Czech court overturns suspended sentences for banner reading "Europe, Rise Up!"
Yesterday the Municipal Court in Brno acquitted three supporters of the radical Workers' Youth (Dělnická mládež - DM) group of charges of promoting extremism. The three had originally been given suspended sentences for carrying a banner at the head of last year's 1 May demonstration reading "Europe, Rise up!" (Evropo povstaň!) The slogan was said to have been a Nazi reference. Today the trio told the court they had not intended to break any laws, and the court came to the conclusion that they had not crossed the line.
The banner reading "Evropo povstaň!" was carried by six people. Last year the court sentenced all of them to one year in prison, suspended for anywhere between two and 4.5 years. The court evaluated the evidence and ruled on the case without bringing it to trial.
"If it had been a bad banner, the police would probably have confiscated it along with the other people they detained. No one ever told us it was a problem then, but now they are dragging us around the courts. I carried the banner, but I didn't see what it said. The idea of Nazism is not bad in its essence," one of the previously convicted defendants told the court today.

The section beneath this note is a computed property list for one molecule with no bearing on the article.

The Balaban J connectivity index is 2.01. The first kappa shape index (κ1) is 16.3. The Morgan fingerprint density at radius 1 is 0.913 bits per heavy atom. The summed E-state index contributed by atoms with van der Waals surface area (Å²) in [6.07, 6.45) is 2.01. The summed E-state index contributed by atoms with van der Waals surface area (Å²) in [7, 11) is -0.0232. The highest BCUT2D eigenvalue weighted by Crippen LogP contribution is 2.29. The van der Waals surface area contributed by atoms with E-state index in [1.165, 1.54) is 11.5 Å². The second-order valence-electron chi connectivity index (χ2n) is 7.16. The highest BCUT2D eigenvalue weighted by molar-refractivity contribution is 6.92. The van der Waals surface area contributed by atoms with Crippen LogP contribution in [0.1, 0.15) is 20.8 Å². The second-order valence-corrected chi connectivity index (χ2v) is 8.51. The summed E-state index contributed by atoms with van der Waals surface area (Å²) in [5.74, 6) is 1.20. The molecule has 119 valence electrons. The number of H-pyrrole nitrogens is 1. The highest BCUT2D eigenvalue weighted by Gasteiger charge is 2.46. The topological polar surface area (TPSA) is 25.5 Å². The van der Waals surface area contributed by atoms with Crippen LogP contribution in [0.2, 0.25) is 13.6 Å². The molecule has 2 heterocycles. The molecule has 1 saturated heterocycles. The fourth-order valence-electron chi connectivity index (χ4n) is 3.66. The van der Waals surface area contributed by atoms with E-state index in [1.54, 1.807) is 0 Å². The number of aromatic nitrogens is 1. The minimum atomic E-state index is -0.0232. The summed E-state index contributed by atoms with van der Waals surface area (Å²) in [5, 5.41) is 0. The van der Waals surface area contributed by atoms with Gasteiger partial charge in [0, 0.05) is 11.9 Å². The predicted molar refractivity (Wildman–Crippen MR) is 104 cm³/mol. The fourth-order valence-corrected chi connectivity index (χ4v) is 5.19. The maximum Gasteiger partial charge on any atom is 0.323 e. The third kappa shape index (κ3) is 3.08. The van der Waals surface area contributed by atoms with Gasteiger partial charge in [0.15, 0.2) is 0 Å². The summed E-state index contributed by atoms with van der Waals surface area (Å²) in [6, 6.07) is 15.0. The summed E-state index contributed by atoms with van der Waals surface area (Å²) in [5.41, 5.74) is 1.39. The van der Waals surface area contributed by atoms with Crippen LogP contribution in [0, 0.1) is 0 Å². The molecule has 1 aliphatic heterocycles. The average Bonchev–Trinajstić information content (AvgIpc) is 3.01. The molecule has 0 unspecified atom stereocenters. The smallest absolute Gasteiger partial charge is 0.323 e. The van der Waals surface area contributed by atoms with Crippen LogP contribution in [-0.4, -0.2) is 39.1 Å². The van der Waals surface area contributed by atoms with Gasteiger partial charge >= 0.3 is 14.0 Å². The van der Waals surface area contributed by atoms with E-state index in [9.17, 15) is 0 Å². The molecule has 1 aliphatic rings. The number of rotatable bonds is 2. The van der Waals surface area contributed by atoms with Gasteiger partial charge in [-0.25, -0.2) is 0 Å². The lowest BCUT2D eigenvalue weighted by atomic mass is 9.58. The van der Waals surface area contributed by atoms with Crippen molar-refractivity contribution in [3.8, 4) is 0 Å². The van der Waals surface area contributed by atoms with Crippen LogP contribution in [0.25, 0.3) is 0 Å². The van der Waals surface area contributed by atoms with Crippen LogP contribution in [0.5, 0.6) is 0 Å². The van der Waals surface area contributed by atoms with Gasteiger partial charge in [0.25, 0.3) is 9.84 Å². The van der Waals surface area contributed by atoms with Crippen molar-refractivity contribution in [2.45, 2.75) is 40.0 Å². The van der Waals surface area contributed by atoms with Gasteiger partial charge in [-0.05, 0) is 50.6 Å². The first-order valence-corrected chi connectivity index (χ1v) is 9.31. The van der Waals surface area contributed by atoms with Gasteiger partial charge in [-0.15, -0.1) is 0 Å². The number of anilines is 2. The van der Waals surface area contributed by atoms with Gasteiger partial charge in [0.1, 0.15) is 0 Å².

The original sentences were for supporting and promoting a movement aimed at suppressing human rights and freedoms. Among the defendants who were acquitted today is the chair of the DM, Erik Lamprecht. The court justified its original verdict by referring to an expert affidavit which stated that the slogan "Europe, Rise Up!" was a reference to a well-known Nazi slogan from the time of the Second World War, "Germany, Rise Up!"
Three of the six defendants appealed the verdict. An appeals trial was held for them which has now overturned their three sentences. The trio claimed they did not want to break the law, that they had carried the banner at other demonstrations and never had a problem with it before, and that police had seen them carry the banner last May in Brno but never warned them it might be illegal. The court upheld their arguments today, saying they had evidently "reached the limits of committing a crime without crossing the line".
In one and the same case, therefore, there now exist two contradictory verdicts. Three people have been given suspended sentences for carrying the banner, while the other three, who committed the exact same behavior but fought to have their innocence recognized, have now been completely acquitted.
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